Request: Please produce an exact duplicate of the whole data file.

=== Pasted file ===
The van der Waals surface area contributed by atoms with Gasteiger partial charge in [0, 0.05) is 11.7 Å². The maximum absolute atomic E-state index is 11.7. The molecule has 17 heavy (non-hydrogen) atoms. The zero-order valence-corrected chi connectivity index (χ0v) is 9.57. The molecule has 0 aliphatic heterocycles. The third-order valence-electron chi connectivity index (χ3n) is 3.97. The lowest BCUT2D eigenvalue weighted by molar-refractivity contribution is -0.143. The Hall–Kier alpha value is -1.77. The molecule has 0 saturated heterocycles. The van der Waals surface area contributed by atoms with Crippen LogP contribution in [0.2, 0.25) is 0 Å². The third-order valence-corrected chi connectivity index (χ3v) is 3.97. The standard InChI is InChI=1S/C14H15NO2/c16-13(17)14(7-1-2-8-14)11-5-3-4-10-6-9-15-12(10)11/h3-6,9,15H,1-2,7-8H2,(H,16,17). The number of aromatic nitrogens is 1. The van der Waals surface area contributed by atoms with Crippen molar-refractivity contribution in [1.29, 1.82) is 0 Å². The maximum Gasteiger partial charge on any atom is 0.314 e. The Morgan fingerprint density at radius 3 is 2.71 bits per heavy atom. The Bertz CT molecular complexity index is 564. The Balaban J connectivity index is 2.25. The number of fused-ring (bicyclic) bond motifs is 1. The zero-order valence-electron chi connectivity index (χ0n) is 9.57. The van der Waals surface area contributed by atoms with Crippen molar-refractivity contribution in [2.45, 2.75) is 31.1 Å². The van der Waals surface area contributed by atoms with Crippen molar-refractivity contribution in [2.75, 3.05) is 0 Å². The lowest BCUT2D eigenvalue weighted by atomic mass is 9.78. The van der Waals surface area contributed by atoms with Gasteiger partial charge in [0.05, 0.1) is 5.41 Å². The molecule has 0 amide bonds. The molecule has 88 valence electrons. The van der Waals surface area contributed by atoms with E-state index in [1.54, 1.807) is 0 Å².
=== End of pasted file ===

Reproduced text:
The van der Waals surface area contributed by atoms with Gasteiger partial charge in [0, 0.05) is 11.7 Å². The maximum absolute atomic E-state index is 11.7. The molecule has 17 heavy (non-hydrogen) atoms. The zero-order valence-corrected chi connectivity index (χ0v) is 9.57. The molecule has 0 aliphatic heterocycles. The third-order valence-electron chi connectivity index (χ3n) is 3.97. The lowest BCUT2D eigenvalue weighted by molar-refractivity contribution is -0.143. The Hall–Kier alpha value is -1.77. The molecule has 0 saturated heterocycles. The van der Waals surface area contributed by atoms with Crippen LogP contribution in [0.2, 0.25) is 0 Å². The third-order valence-corrected chi connectivity index (χ3v) is 3.97. The standard InChI is InChI=1S/C14H15NO2/c16-13(17)14(7-1-2-8-14)11-5-3-4-10-6-9-15-12(10)11/h3-6,9,15H,1-2,7-8H2,(H,16,17). The number of aromatic nitrogens is 1. The van der Waals surface area contributed by atoms with Crippen molar-refractivity contribution in [1.29, 1.82) is 0 Å². The maximum Gasteiger partial charge on any atom is 0.314 e. The Morgan fingerprint density at radius 3 is 2.71 bits per heavy atom. The Bertz CT molecular complexity index is 564. The Balaban J connectivity index is 2.25. The number of fused-ring (bicyclic) bond motifs is 1. The zero-order valence-electron chi connectivity index (χ0n) is 9.57. The van der Waals surface area contributed by atoms with Crippen molar-refractivity contribution in [2.45, 2.75) is 31.1 Å². The van der Waals surface area contributed by atoms with Crippen molar-refractivity contribution in [2.75, 3.05) is 0 Å². The lowest BCUT2D eigenvalue weighted by atomic mass is 9.78. The van der Waals surface area contributed by atoms with Gasteiger partial charge in [0.05, 0.1) is 5.41 Å². The molecule has 0 amide bonds. The molecule has 88 valence electrons. The van der Waals surface area contributed by atoms with E-state index in [1.54, 1.807) is 0 Å².